Haematopoietic stem cell transplant is very effective evolving field in cancer treatment, says Dr Niranjan N Rathod, Head of Department of Haematology & Bone Marrow Transplantation, Global Hospital – Super Speciality & Transplant Centre, Mumbai
India’s first successful allogeneic bone marrow transplantation was done in 1983 at Tata Memorial Hospital, Mumbai. Our country has come a long way since then even in the field of hematopoietic stem cell transplantation (HSCT), the correct technical name for bone marrow transplant. Currently more than 10,000 such transplants are done worldwide. India has crossed 1000 transplant per year mark for first time in 2014. More
and more transplant centres are emerging with newer generation of haematologist and oncologist trained in transplant leading the way ahead. As HSCT is extremely complex procedure, understanding it and its application in clinical practice requires certain level of experience and expertise. Significant medical infrastructure is required too. It includes facilities for isolation of these patients during their period of very low WBC counts. High-efficiency particulate arrestance (HEPA) filtered positive pressure rooms miminimizesnfections with fungal spores in air. Due to immuno-compromised state out of chemotherapy and immunity suppressing drugs, these patient require antibiotics for preventing infections. Blood products used for transfusion needs to be irradiated to prevent immune hijacking of transplant recipients. Gamma irradiators are typically used for this purpose.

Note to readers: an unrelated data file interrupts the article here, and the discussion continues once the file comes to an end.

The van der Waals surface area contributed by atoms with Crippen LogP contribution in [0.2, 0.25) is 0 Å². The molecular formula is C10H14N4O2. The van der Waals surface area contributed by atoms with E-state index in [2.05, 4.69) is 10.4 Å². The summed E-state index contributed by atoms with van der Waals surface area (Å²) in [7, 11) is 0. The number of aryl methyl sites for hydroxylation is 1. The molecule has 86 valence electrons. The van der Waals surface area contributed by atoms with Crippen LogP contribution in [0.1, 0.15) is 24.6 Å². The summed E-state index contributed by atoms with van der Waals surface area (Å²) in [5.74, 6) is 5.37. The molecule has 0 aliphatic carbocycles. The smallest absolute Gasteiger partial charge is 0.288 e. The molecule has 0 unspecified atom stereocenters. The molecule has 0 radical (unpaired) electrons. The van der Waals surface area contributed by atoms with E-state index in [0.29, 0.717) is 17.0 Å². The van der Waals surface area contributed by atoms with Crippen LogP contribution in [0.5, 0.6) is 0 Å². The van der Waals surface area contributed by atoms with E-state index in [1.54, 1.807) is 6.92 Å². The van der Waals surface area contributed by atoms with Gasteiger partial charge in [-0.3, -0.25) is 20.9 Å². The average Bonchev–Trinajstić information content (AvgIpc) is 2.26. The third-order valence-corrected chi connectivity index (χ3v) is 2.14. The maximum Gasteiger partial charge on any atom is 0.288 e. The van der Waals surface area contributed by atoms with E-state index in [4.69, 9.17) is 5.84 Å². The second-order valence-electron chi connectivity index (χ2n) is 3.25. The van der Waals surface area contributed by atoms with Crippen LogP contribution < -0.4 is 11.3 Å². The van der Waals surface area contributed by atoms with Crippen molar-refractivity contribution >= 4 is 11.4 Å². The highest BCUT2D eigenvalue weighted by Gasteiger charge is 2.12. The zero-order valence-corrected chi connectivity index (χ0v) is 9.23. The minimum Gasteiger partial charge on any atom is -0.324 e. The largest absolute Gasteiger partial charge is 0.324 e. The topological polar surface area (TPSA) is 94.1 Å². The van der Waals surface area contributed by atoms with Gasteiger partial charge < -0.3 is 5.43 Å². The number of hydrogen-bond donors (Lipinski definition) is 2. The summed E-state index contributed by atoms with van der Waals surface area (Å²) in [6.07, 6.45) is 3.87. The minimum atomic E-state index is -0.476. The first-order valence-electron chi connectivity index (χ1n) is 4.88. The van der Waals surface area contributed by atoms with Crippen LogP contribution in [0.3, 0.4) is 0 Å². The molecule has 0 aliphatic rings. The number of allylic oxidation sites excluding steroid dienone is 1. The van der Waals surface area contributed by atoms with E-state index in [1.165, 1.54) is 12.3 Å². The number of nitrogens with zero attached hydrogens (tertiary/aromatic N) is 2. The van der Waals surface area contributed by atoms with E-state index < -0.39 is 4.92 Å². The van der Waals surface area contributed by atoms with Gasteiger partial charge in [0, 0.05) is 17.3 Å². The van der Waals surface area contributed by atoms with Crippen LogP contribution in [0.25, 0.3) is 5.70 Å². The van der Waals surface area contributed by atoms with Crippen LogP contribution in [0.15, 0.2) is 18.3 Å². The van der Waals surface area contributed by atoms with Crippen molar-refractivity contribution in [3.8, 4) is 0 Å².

Transplant physicians are using less toxic chemotherapy conditioning regimens now. These are RIC (Reduced Intensity Conditioning) or non-myeloablative regimens, typically called mini-transplants. This type of transplants reduces chemotherapy associated toxicities and can be offered to patient with simultaneous medical conditions like heart or lung diseases and high age group patient, which otherwise would have got disqualified for transplants.
With advances in HLA (Human Leukocyte Antigen) typing, now the process can be performed using high resolution methods. This enables us to look for unrelated donors for transplant from various national and international donor registries. This is required for patient who needs transplant but do not have related HLA matched related sibling donors. These are called MURD (Matched Unrelated Donor) transplants and typically are more risky due to higher risk of complications like GVHD, infections and so are more expensive.
With more donors registering with national registries like Datri, MDRI, Bharat Stem cell registries; we are now finding many unrelated donors in India which substantially reduces time and money required in mobilising donor grafts for these MURD stem cell transplants. Public umbilical cord banks too, offer option of taking matched cord for transplant in patients not having matched donor. Umbilical cord transplant is much longer transplant due to slow engraftment of graft requiring specific ways to handle it and some of centres in India are now routinely doing it. Haplo-identical HSCT is another type of newer stem cell transplant where donor is half matched with recipient. As first degree relatives are all half matched, this enables everybody who needs transplant to get donor. However due to greater level of mismatches these transplant are more risky and requires experienced transplant physician to handle the transplant.
To summaries, HSCT is very effective evolving field in cancer treatment and India is rapidly catching up with it. This is enabling larger number of our patient to receive such treatment in India at affordable prices.